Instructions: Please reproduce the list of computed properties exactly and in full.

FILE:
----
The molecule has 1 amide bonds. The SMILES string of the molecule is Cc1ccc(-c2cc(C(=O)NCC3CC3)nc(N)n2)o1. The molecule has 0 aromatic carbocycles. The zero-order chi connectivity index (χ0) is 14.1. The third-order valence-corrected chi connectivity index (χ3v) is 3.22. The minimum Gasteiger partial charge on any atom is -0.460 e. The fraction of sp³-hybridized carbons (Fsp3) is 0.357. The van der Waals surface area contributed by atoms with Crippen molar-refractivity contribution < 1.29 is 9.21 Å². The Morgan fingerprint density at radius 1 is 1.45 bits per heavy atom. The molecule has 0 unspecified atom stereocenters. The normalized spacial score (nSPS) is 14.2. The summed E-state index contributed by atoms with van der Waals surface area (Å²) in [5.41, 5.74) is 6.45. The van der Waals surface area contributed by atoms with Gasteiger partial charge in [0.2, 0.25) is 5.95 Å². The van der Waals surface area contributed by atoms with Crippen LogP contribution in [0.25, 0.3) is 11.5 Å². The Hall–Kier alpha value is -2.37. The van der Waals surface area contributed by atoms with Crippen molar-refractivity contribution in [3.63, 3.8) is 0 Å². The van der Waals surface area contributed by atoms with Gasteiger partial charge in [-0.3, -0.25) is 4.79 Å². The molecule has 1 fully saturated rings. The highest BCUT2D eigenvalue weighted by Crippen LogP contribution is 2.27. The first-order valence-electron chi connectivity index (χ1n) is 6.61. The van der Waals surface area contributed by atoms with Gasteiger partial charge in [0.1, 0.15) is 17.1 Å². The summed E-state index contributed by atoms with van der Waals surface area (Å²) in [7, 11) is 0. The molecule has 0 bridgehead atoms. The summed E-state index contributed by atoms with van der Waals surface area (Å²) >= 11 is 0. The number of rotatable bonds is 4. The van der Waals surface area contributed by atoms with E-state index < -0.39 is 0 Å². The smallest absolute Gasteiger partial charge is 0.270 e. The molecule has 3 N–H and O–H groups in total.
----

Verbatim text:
The molecule has 1 amide bonds. The SMILES string of the molecule is Cc1ccc(-c2cc(C(=O)NCC3CC3)nc(N)n2)o1. The molecule has 0 aromatic carbocycles. The zero-order chi connectivity index (χ0) is 14.1. The third-order valence-corrected chi connectivity index (χ3v) is 3.22. The minimum Gasteiger partial charge on any atom is -0.460 e. The fraction of sp³-hybridized carbons (Fsp3) is 0.357. The van der Waals surface area contributed by atoms with Crippen molar-refractivity contribution < 1.29 is 9.21 Å². The Morgan fingerprint density at radius 1 is 1.45 bits per heavy atom. The molecule has 0 unspecified atom stereocenters. The normalized spacial score (nSPS) is 14.2. The summed E-state index contributed by atoms with van der Waals surface area (Å²) in [5.41, 5.74) is 6.45. The van der Waals surface area contributed by atoms with Gasteiger partial charge in [0.2, 0.25) is 5.95 Å². The van der Waals surface area contributed by atoms with Crippen LogP contribution in [0.25, 0.3) is 11.5 Å². The Hall–Kier alpha value is -2.37. The van der Waals surface area contributed by atoms with Crippen molar-refractivity contribution in [3.63, 3.8) is 0 Å². The van der Waals surface area contributed by atoms with Gasteiger partial charge in [-0.3, -0.25) is 4.79 Å². The molecule has 1 fully saturated rings. The highest BCUT2D eigenvalue weighted by Crippen LogP contribution is 2.27. The first-order valence-electron chi connectivity index (χ1n) is 6.61. The van der Waals surface area contributed by atoms with Gasteiger partial charge in [0.1, 0.15) is 17.1 Å². The summed E-state index contributed by atoms with van der Waals surface area (Å²) in [7, 11) is 0. The molecule has 0 bridgehead atoms. The summed E-state index contributed by atoms with van der Waals surface area (Å²) >= 11 is 0. The number of rotatable bonds is 4. The van der Waals surface area contributed by atoms with E-state index < -0.39 is 0 Å². The smallest absolute Gasteiger partial charge is 0.270 e. The molecule has 3 N–H and O–H groups in total.